for point-of-introduction bias would be a good idea even if the practical estimation problems could be solved. Proponents of more traditional price index methodologies argue that it is a perversion of the language to argue that the effect of, say, the introduction of cell phones or the birth control pill is to reduce the price level, a result that comes from confusing the concept of a price level with that of the cost of living. Their position is tempered somewhat by the realization that, outside of price measurement, there is nowhere else in the national accounts for such product quality improvements to be included and, as Nordhaus (1998) and others have argued, real growth in the economy is thereby understated. Additionally, modern economic growth appears to be more quality intensive than quantity intensive, and the statistical system is not keeping up with the change. However, the panel as a whole agrees that adjusting the CPI is not the way to correct the situation. Rather, research in this area should be directed toward developing a separate experimental COLI that is adjusted, to the extent possible, to account for changes as new products and technologies diffuse throughout the economy.
Under traditional procedures, a new (nonreplacement) good is linked into the CPI in such a way that its introduction, in and of itself, has no effect on the level of the index. Once in the index, price change of the new item affects index growth in the normal fashion. However, in addition to the point-of-introduction price reductions discussed above, price trends over the interim period between product appearance and introduction to the index also go uncaptured. Thus, a second problem—that of how quickly new goods are brought into the index—exists if early price-cycle patterns are consistently different from general price trends. If a new commodity is a reasonably close substitute for an existing one and is likely to replace it in the marketplace, then instead of explicitly revising the base market basket, one could think of simply replacing the old commodity in the index with the new commodity, after some adjustment for quality change. This is not very different from the within-sample replacement that occurs when an outlet sample item disappears.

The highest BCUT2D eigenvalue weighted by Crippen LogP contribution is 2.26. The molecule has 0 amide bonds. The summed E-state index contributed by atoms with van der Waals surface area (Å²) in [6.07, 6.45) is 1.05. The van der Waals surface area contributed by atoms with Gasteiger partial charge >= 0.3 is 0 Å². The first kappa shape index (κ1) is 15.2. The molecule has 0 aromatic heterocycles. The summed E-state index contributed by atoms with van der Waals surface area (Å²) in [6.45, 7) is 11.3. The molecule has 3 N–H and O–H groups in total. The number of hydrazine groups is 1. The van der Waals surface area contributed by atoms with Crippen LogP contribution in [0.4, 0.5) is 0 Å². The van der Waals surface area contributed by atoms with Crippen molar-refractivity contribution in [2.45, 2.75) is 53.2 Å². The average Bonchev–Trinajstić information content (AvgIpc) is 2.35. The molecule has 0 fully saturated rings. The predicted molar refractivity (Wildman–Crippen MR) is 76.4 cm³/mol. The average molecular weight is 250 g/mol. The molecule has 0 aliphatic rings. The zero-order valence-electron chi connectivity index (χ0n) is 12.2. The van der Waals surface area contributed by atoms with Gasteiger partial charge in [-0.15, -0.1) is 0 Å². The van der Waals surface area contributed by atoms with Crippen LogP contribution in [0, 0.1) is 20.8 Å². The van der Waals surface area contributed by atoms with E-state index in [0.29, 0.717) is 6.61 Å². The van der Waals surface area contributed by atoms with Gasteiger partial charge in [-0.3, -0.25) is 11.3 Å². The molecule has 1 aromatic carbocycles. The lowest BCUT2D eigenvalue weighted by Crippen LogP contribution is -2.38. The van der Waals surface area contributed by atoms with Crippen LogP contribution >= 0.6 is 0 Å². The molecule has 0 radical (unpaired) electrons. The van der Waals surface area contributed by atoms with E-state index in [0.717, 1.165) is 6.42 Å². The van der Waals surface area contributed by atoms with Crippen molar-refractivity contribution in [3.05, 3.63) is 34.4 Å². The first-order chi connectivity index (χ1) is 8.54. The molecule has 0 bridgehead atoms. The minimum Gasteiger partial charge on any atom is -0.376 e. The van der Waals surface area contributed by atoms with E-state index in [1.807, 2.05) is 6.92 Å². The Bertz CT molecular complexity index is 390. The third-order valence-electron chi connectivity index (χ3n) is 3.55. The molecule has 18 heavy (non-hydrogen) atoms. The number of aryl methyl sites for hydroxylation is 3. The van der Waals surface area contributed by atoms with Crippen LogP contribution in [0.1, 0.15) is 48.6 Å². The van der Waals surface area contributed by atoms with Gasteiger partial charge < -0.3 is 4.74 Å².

For more novel introductions, a new commodity must be brought into the index as part of a revision to the market basket; that is, when the statistical agency switches from the old fixed-basket Laspeyres index to a new fixed-basket Laspeyres index that has a more recent period as its base and includes the commodity. There may still be a problem with use of the latter in comparison with a superlative index because of the properties of new product price cycles. A Laspeyres index that has period 1 as its base will weight the long-term price relative for the new good by its period 1 market share, which will often be much smaller than its period t market share for t > 1. Note that this period t market share